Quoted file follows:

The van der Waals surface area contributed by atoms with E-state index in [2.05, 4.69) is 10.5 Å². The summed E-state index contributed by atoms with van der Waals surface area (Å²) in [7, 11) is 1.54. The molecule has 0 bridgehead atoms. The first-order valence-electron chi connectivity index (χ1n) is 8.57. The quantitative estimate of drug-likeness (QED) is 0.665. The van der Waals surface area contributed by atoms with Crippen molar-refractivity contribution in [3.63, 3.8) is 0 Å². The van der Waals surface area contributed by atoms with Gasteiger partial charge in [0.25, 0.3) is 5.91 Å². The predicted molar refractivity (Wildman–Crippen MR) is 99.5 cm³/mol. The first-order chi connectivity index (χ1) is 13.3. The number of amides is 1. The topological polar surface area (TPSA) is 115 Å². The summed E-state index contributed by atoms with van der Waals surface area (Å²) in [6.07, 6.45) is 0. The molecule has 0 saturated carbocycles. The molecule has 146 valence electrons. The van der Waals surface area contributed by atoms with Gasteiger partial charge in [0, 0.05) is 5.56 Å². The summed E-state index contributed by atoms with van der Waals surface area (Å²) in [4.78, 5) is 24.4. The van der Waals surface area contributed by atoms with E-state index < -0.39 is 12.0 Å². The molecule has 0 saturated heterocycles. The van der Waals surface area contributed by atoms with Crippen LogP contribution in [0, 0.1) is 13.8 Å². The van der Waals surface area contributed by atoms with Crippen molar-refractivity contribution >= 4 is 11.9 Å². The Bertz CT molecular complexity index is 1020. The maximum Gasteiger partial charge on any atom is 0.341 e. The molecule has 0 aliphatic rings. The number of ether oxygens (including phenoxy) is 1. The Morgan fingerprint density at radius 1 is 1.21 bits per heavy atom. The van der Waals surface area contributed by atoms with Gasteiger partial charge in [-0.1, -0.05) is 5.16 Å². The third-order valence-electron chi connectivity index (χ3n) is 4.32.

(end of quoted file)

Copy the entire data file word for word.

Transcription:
The van der Waals surface area contributed by atoms with E-state index in [2.05, 4.69) is 10.5 Å². The summed E-state index contributed by atoms with van der Waals surface area (Å²) in [7, 11) is 1.54. The molecule has 0 bridgehead atoms. The first-order valence-electron chi connectivity index (χ1n) is 8.57. The quantitative estimate of drug-likeness (QED) is 0.665. The van der Waals surface area contributed by atoms with Crippen molar-refractivity contribution in [3.63, 3.8) is 0 Å². The van der Waals surface area contributed by atoms with Gasteiger partial charge in [0.25, 0.3) is 5.91 Å². The predicted molar refractivity (Wildman–Crippen MR) is 99.5 cm³/mol. The first-order chi connectivity index (χ1) is 13.3. The number of amides is 1. The topological polar surface area (TPSA) is 115 Å². The summed E-state index contributed by atoms with van der Waals surface area (Å²) in [6.07, 6.45) is 0. The molecule has 0 saturated carbocycles. The molecule has 146 valence electrons. The van der Waals surface area contributed by atoms with Gasteiger partial charge in [0, 0.05) is 5.56 Å². The summed E-state index contributed by atoms with van der Waals surface area (Å²) in [4.78, 5) is 24.4. The van der Waals surface area contributed by atoms with E-state index < -0.39 is 12.0 Å². The molecule has 0 saturated heterocycles. The van der Waals surface area contributed by atoms with Crippen LogP contribution in [0, 0.1) is 13.8 Å². The van der Waals surface area contributed by atoms with Crippen molar-refractivity contribution >= 4 is 11.9 Å². The Bertz CT molecular complexity index is 1020. The maximum Gasteiger partial charge on any atom is 0.341 e. The molecule has 0 aliphatic rings. The number of ether oxygens (including phenoxy) is 1. The Morgan fingerprint density at radius 1 is 1.21 bits per heavy atom. The van der Waals surface area contributed by atoms with Gasteiger partial charge in [-0.1, -0.05) is 5.16 Å². The third-order valence-electron chi connectivity index (χ3n) is 4.32.